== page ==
Richard SollomDecember 7, 2013 11:00
Commentary: Hampered by limited jurisdiction and insufficient funding, the International Criminal Court is making progress.
The International Criminal Court in the Hague. (Juan Vrijdag/AFP/Getty Images)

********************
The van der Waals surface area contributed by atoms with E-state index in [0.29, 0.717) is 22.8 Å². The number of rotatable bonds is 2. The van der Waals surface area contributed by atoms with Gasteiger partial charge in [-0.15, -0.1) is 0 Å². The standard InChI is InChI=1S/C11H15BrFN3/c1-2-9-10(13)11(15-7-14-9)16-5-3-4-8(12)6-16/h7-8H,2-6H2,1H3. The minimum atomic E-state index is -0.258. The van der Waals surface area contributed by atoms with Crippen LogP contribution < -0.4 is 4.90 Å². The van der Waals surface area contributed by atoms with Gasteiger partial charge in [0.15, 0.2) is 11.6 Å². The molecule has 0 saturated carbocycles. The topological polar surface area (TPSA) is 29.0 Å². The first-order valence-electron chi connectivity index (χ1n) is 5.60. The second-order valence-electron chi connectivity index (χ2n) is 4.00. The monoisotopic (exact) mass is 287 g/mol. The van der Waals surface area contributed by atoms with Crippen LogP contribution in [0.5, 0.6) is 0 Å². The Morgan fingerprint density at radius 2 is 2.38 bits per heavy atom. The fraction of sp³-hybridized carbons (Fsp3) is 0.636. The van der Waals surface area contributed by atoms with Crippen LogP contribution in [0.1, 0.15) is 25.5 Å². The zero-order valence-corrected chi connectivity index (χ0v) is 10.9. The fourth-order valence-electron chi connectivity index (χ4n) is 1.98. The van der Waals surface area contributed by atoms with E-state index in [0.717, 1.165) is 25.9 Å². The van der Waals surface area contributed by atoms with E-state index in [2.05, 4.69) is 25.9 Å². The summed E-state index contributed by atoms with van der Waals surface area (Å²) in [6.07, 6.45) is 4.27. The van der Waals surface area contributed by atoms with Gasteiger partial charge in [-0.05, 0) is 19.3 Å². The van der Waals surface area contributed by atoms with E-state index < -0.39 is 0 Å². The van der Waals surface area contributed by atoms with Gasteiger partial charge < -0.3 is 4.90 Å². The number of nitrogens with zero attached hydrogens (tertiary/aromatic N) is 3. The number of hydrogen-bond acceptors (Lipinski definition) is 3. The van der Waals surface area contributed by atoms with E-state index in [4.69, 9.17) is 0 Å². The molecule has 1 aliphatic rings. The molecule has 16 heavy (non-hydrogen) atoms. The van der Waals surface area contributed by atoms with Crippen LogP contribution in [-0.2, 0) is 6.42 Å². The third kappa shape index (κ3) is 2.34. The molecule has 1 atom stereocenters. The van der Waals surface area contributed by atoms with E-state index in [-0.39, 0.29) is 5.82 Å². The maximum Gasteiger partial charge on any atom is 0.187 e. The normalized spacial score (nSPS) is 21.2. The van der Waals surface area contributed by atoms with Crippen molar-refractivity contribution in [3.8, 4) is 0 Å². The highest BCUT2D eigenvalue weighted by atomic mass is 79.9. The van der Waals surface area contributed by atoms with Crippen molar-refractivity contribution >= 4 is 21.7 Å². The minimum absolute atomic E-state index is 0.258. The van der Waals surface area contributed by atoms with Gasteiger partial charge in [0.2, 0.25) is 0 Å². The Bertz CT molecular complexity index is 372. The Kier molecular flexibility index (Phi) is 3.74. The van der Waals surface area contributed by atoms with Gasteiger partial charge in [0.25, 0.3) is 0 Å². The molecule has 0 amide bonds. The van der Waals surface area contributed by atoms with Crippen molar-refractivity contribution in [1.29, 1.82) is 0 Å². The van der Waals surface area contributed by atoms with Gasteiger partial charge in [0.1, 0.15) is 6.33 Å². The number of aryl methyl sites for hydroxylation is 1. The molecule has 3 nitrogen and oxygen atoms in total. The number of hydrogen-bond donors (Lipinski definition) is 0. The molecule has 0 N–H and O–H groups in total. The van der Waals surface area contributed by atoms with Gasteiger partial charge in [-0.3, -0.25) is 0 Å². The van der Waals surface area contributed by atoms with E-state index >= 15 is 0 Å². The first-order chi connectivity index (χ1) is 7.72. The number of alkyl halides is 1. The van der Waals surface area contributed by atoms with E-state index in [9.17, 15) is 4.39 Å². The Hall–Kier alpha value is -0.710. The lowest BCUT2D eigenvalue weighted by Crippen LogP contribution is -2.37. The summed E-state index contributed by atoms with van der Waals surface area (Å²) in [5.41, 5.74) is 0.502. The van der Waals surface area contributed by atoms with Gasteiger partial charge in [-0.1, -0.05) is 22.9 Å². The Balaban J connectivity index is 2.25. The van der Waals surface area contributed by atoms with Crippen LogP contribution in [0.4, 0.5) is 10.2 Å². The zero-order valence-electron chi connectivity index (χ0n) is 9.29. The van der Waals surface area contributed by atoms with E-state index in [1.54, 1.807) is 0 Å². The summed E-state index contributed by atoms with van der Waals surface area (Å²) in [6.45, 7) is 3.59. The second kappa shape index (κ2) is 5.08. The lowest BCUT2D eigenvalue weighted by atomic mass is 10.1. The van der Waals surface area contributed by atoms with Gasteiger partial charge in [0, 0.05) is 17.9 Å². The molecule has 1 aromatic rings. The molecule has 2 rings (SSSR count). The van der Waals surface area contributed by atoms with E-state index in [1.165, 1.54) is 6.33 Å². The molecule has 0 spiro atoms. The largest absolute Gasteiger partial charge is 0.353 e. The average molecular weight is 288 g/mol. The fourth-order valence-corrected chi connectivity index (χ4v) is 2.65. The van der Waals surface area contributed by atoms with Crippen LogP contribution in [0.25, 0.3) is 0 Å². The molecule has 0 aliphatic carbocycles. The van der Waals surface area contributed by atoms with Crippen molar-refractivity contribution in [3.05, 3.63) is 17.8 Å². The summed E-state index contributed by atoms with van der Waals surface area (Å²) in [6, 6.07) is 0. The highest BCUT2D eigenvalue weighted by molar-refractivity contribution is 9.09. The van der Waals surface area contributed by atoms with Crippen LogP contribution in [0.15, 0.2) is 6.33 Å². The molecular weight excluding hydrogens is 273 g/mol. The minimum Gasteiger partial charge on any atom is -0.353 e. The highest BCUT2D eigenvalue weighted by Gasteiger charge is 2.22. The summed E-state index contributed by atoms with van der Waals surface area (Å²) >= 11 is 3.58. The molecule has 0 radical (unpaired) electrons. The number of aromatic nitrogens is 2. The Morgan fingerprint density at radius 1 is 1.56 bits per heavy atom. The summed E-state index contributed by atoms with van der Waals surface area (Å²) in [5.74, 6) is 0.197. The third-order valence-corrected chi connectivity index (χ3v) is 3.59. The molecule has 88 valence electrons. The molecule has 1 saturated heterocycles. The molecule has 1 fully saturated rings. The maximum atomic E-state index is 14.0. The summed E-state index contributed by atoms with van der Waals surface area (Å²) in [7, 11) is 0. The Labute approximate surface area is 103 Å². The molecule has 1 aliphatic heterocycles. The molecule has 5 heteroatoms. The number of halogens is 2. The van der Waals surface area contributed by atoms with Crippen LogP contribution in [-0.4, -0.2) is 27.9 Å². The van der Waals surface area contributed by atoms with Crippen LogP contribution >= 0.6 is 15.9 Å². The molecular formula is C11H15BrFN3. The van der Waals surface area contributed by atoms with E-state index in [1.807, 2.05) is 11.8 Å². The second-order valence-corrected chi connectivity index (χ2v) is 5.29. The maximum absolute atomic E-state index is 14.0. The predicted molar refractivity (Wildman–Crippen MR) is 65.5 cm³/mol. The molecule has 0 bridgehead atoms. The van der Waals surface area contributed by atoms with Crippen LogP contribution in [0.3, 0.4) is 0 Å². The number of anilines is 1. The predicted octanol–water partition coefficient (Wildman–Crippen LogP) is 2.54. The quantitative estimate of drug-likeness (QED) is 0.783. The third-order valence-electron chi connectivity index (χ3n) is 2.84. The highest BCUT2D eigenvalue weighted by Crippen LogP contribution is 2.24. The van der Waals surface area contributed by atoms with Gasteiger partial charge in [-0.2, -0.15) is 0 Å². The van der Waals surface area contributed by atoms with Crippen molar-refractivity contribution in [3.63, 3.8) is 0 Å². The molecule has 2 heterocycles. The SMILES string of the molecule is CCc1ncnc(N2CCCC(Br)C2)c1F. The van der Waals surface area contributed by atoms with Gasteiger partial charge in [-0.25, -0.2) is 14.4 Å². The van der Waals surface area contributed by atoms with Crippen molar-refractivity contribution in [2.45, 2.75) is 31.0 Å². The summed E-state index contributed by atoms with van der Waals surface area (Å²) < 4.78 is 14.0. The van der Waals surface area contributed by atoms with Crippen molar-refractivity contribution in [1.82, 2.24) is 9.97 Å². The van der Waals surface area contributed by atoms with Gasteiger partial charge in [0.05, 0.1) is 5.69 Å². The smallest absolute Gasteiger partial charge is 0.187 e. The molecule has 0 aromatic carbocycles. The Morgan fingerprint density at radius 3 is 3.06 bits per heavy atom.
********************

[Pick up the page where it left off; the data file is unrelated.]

THE HAGUE – Pedaling up to the recent World Forum on my muddied fixed-gear Dutch bike, I passed a phalanx of polished German-made autos all bearing diplomatic plates. (By my count, BMW won out over Mercedes two-to-one.) We were all heading to the same venue in The Hague as representatives from 122 countries gather for the 12th annual Assembly of States Parties to the International Criminal Court (ICC). One of the mundane but critical agenda items concerns the Court’s 2014 budget and whether member states will approve a 9.5 percent increase over last year. To put the $15 million increase into perspective, that’s roughly equivalent to the cost of one BMW series 7 for each member state. Is it a good deal? You bet it is. Following back-to-back genocides in Rwanda and former Yugoslavia, the “never-again” optimism of the 1990s spawned the Hague-based permanent tribunal. Since 2002 it has indicted 36 individuals (excluding currently sealed indictments) from eight countries.